Egyptian Brothers Innovate Recycling Technology in the Emirates

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Many residents in the UAE simply don’t understand recycling, several recycling companies have said over the past few years. In Abu Dhabi, where the government’s Center for Waste Management launched a door-to-door recycling service in 2011, the issue can be as simple as residents simply not understanding the difference between green and black bins.

This disconnect isn’t for lack of the UAE’s emphasis on recycling; the country plans to ban non-biodegradable plastic products beginning next year, install a green gas station in Dubai, and curtail the over 30 million tonnes of waste its residents produce every year. In Abu Dhabi alone, residents generate over 30,000 tonnes of waste a day, one study found in 2012.

If one Dubai-based startup gets its wish, recycling will now be as easy as pushing a button. WMS Metal Industries has built a product that can be retrofitted onto existing garbage chutes, allowing users to deposit recycling and have it separated automatically by pushing a knob to indicate its type: plastic, paper and cardboard, or metal. Once at the bottom of the chute, recyclables are funneled into separate containers and kept secure, to prevent theft.

“A typical 20-story building with 6 tenants per floor can make about 7,000 AED a month,” says WMSMI founder Mohamed Nassar. That computes to about 59 AED, or US $16, a month, per tenant.

Larger construction companies like Emaar could make “hundreds of thousands of dirhams, if not millions a year, if they take a share of the profits from the recycling,” says Nassar.

The company has already installed 9 devices at the Abu Dhabi Central Market and several more at New York University in Abu Dhabi, and is now looking into implementing a broader recycling program in Sharjah, and Dubai, where the expansion of the city’s “My City, My Environment” door-to-door recycling service was
recently put on hold.

While local governments may be supporting recycling on the whole, there’s not enough enforcement to make it a widespread phenomenon, says Nassar. “Incentive can be either a stick or a carrot. Either laws force you to recycle, or you create a benefit. Most projects undertaken here, because of the lack of legislation, are driven by the carrot; this waste can be sold off as raw material.” (Another carrot might be adding emotional feedback; one group of students at UAE University found that adding a smiley face to recycling bins also increases use).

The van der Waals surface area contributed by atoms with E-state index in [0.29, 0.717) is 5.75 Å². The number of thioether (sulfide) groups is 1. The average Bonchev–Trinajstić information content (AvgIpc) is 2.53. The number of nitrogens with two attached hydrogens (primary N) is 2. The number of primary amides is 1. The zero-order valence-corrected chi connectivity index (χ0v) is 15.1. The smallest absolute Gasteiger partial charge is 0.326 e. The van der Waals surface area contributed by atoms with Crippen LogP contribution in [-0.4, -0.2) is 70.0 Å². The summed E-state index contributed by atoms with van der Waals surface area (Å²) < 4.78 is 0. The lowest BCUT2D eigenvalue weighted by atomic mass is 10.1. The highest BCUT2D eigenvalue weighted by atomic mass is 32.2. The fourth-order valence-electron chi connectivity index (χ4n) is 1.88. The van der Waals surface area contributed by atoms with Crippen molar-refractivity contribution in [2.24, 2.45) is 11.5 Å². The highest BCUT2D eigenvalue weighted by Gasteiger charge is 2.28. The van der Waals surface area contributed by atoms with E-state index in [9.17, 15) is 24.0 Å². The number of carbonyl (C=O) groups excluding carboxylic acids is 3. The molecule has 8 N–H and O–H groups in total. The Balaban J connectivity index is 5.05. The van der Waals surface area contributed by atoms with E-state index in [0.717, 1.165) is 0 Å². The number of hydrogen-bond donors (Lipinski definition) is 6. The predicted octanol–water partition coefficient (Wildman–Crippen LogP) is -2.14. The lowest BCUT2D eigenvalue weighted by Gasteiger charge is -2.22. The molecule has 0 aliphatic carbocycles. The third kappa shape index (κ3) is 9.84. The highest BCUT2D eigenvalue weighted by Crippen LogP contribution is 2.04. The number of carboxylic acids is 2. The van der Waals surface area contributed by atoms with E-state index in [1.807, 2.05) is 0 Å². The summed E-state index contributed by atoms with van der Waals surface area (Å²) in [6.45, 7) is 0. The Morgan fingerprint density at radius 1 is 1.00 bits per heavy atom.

Yet when it comes to pioneering a recycling program in the Middle East in general, he says, the UAE is the place to be. “Engagement with sustainable construction in the UAE is far ahead of any other nation in the Arab region. We're fairly confident that partnering with one of the three larger emirates will finally allow us to really take off.”

Innovation in a Time of Crisis

Nassar and his brother, Mostafa, are both originally from Egypt, but have grown up entirely in the Emirates. In 2007, when construction in the UAE was booming, Mohamed launched WMSMI to focus on an underserved niche: manufacturing and installing garbage chutes (without recycling capability). By serving both residential and corporate projects, he was able to ride the wave of expansion transforming Dubai.

When the financial crisis hit, however, he realised the company would have to diversify its products to survive. “Looking beyond the Dubai horizon served us well,” he admits. Beginning to build stainless steel segments for construction allowed the company to continue growing. In September 2011, when Dubai SME opened, he decided that it was time to focus on new growth. “I set our sights beyond mere survival, and asked my brother Mostafa to return from Canada. He joined us with the mandate of setting up this green initiative.”

Since then, the company has ranked 28th in the Dubai SME 100, and its growth earned it 30th place in the 2012 Arabia500 rankings for the UAE. Rankings don’t mean that the ecosystem is where it should be, however. “It's been disheartening to see technology imported from abroad, with no innovation occurring in the UAE,” says Nassar. “Last year, there were 320 patents filed in the UAE, while 6,000 were filed in India.

He and his brother hope to spur innovation, and, eventually, to return to Egypt, where they’ve never lived. “The grand master plan is to go back to Egypt some day, and the sooner the better,” says Nassar, hinting that the company is working on a contract there.

Yet in Egypt, where trash separation is undertaken by a class of people known as “zabbaleen,” a recycling chute will likely not find traction. “The separator system is not going to take us back to Egypt,” Nassar admits. A return to Egypt will likely mean a return to old-fashioned chute construction. “For it to make sense, first, buildings need to have chutes in them.”  

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